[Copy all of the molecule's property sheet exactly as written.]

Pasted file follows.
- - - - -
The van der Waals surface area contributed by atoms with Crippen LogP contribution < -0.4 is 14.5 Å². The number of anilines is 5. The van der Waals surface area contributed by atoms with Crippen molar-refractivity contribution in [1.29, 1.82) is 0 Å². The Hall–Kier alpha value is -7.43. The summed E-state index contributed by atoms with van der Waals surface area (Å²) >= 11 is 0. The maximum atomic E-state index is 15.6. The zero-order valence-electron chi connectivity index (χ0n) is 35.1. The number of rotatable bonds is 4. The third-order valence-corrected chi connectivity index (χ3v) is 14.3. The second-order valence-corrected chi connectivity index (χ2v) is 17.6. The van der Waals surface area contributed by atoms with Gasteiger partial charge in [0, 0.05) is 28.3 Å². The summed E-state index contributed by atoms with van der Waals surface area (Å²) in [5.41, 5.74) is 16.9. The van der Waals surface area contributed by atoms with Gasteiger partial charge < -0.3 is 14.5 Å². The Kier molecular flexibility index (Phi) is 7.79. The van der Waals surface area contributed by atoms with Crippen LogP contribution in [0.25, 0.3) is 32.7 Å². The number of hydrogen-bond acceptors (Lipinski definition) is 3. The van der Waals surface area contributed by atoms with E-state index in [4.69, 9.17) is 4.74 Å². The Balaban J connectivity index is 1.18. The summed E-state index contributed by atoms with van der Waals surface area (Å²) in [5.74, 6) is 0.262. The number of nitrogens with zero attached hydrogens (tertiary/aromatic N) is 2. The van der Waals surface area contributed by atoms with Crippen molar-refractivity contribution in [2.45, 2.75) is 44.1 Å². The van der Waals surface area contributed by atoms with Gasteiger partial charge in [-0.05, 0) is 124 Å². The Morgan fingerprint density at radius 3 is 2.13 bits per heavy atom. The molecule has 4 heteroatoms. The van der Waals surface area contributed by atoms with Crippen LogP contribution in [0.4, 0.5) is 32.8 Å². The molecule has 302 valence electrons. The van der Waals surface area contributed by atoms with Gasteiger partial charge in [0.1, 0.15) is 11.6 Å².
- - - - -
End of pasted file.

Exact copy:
The van der Waals surface area contributed by atoms with Crippen LogP contribution < -0.4 is 14.5 Å². The number of anilines is 5. The van der Waals surface area contributed by atoms with Crippen molar-refractivity contribution in [1.29, 1.82) is 0 Å². The Hall–Kier alpha value is -7.43. The summed E-state index contributed by atoms with van der Waals surface area (Å²) >= 11 is 0. The maximum atomic E-state index is 15.6. The zero-order valence-electron chi connectivity index (χ0n) is 35.1. The number of rotatable bonds is 4. The third-order valence-corrected chi connectivity index (χ3v) is 14.3. The second-order valence-corrected chi connectivity index (χ2v) is 17.6. The van der Waals surface area contributed by atoms with Gasteiger partial charge in [0, 0.05) is 28.3 Å². The summed E-state index contributed by atoms with van der Waals surface area (Å²) in [5.41, 5.74) is 16.9. The van der Waals surface area contributed by atoms with Gasteiger partial charge < -0.3 is 14.5 Å². The Kier molecular flexibility index (Phi) is 7.79. The van der Waals surface area contributed by atoms with Crippen LogP contribution in [0.25, 0.3) is 32.7 Å². The number of hydrogen-bond acceptors (Lipinski definition) is 3. The van der Waals surface area contributed by atoms with E-state index in [4.69, 9.17) is 4.74 Å². The Balaban J connectivity index is 1.18. The summed E-state index contributed by atoms with van der Waals surface area (Å²) in [5.74, 6) is 0.262. The number of nitrogens with zero attached hydrogens (tertiary/aromatic N) is 2. The van der Waals surface area contributed by atoms with Crippen molar-refractivity contribution in [2.45, 2.75) is 44.1 Å². The van der Waals surface area contributed by atoms with Gasteiger partial charge in [-0.05, 0) is 124 Å². The Morgan fingerprint density at radius 3 is 2.13 bits per heavy atom. The molecule has 4 heteroatoms. The van der Waals surface area contributed by atoms with Crippen LogP contribution in [0.4, 0.5) is 32.8 Å². The molecule has 302 valence electrons. The van der Waals surface area contributed by atoms with Gasteiger partial charge in [0.1, 0.15) is 11.6 Å².